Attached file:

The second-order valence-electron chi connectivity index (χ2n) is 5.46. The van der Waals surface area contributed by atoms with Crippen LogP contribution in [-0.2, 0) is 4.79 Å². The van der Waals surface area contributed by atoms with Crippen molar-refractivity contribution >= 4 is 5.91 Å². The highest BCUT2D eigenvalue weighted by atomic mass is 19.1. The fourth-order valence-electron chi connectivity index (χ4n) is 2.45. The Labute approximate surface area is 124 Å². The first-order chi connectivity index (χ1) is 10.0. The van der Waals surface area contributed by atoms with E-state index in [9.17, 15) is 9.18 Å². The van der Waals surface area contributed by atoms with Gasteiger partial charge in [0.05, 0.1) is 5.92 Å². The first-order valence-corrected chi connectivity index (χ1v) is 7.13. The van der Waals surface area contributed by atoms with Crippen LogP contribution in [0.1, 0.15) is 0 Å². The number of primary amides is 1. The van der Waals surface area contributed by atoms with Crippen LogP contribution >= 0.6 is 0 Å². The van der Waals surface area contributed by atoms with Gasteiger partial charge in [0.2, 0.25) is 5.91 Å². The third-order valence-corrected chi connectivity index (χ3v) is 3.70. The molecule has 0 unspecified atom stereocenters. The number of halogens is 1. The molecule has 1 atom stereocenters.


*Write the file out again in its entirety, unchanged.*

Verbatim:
The second-order valence-electron chi connectivity index (χ2n) is 5.46. The van der Waals surface area contributed by atoms with Crippen LogP contribution in [-0.2, 0) is 4.79 Å². The van der Waals surface area contributed by atoms with Crippen molar-refractivity contribution >= 4 is 5.91 Å². The highest BCUT2D eigenvalue weighted by atomic mass is 19.1. The fourth-order valence-electron chi connectivity index (χ4n) is 2.45. The Labute approximate surface area is 124 Å². The first-order chi connectivity index (χ1) is 10.0. The van der Waals surface area contributed by atoms with E-state index in [9.17, 15) is 9.18 Å². The van der Waals surface area contributed by atoms with Gasteiger partial charge in [0.05, 0.1) is 5.92 Å². The first-order valence-corrected chi connectivity index (χ1v) is 7.13. The van der Waals surface area contributed by atoms with Crippen LogP contribution in [0.1, 0.15) is 0 Å². The number of primary amides is 1. The van der Waals surface area contributed by atoms with Crippen LogP contribution >= 0.6 is 0 Å². The van der Waals surface area contributed by atoms with Gasteiger partial charge in [0.2, 0.25) is 5.91 Å². The third-order valence-corrected chi connectivity index (χ3v) is 3.70. The molecule has 0 unspecified atom stereocenters. The number of halogens is 1. The molecule has 1 atom stereocenters.